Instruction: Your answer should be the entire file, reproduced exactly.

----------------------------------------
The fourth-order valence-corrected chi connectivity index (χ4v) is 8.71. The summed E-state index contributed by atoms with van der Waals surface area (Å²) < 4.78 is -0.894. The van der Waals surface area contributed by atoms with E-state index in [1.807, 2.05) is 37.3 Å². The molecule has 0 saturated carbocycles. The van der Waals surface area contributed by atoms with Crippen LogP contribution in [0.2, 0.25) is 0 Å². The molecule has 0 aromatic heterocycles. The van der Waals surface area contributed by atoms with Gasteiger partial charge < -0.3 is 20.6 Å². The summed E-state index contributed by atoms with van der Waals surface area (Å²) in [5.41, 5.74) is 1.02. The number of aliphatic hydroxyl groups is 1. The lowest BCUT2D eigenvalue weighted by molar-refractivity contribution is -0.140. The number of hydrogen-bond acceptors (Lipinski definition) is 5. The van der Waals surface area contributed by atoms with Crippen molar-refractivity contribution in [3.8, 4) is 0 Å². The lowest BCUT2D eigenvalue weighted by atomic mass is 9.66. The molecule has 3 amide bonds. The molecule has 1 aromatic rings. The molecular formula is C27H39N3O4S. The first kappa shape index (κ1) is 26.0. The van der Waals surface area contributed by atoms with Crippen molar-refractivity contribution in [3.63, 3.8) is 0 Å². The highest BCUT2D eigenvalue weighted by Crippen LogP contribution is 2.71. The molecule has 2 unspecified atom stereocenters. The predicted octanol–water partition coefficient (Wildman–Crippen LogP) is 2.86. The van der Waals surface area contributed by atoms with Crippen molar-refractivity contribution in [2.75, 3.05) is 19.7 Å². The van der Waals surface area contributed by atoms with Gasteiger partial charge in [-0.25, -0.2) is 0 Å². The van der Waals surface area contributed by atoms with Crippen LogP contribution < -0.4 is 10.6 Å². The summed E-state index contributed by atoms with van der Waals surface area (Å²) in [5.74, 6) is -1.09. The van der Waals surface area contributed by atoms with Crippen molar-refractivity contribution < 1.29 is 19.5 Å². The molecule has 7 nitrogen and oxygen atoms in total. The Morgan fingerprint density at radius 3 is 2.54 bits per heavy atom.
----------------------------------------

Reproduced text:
The fourth-order valence-corrected chi connectivity index (χ4v) is 8.71. The summed E-state index contributed by atoms with van der Waals surface area (Å²) < 4.78 is -0.894. The van der Waals surface area contributed by atoms with E-state index in [1.807, 2.05) is 37.3 Å². The molecule has 0 saturated carbocycles. The van der Waals surface area contributed by atoms with Crippen LogP contribution in [0.2, 0.25) is 0 Å². The molecule has 0 aromatic heterocycles. The van der Waals surface area contributed by atoms with Gasteiger partial charge < -0.3 is 20.6 Å². The summed E-state index contributed by atoms with van der Waals surface area (Å²) in [5.41, 5.74) is 1.02. The number of aliphatic hydroxyl groups is 1. The lowest BCUT2D eigenvalue weighted by molar-refractivity contribution is -0.140. The number of hydrogen-bond acceptors (Lipinski definition) is 5. The van der Waals surface area contributed by atoms with Crippen molar-refractivity contribution in [3.8, 4) is 0 Å². The lowest BCUT2D eigenvalue weighted by atomic mass is 9.66. The molecule has 3 amide bonds. The molecule has 1 aromatic rings. The molecular formula is C27H39N3O4S. The first kappa shape index (κ1) is 26.0. The van der Waals surface area contributed by atoms with Crippen molar-refractivity contribution in [3.63, 3.8) is 0 Å². The highest BCUT2D eigenvalue weighted by Crippen LogP contribution is 2.71. The molecule has 2 unspecified atom stereocenters. The predicted octanol–water partition coefficient (Wildman–Crippen LogP) is 2.86. The van der Waals surface area contributed by atoms with Crippen molar-refractivity contribution in [2.75, 3.05) is 19.7 Å². The van der Waals surface area contributed by atoms with Gasteiger partial charge in [-0.25, -0.2) is 0 Å². The van der Waals surface area contributed by atoms with Crippen LogP contribution < -0.4 is 10.6 Å². The summed E-state index contributed by atoms with van der Waals surface area (Å²) in [5.74, 6) is -1.09. The van der Waals surface area contributed by atoms with Crippen molar-refractivity contribution < 1.29 is 19.5 Å². The molecule has 7 nitrogen and oxygen atoms in total. The Morgan fingerprint density at radius 3 is 2.54 bits per heavy atom.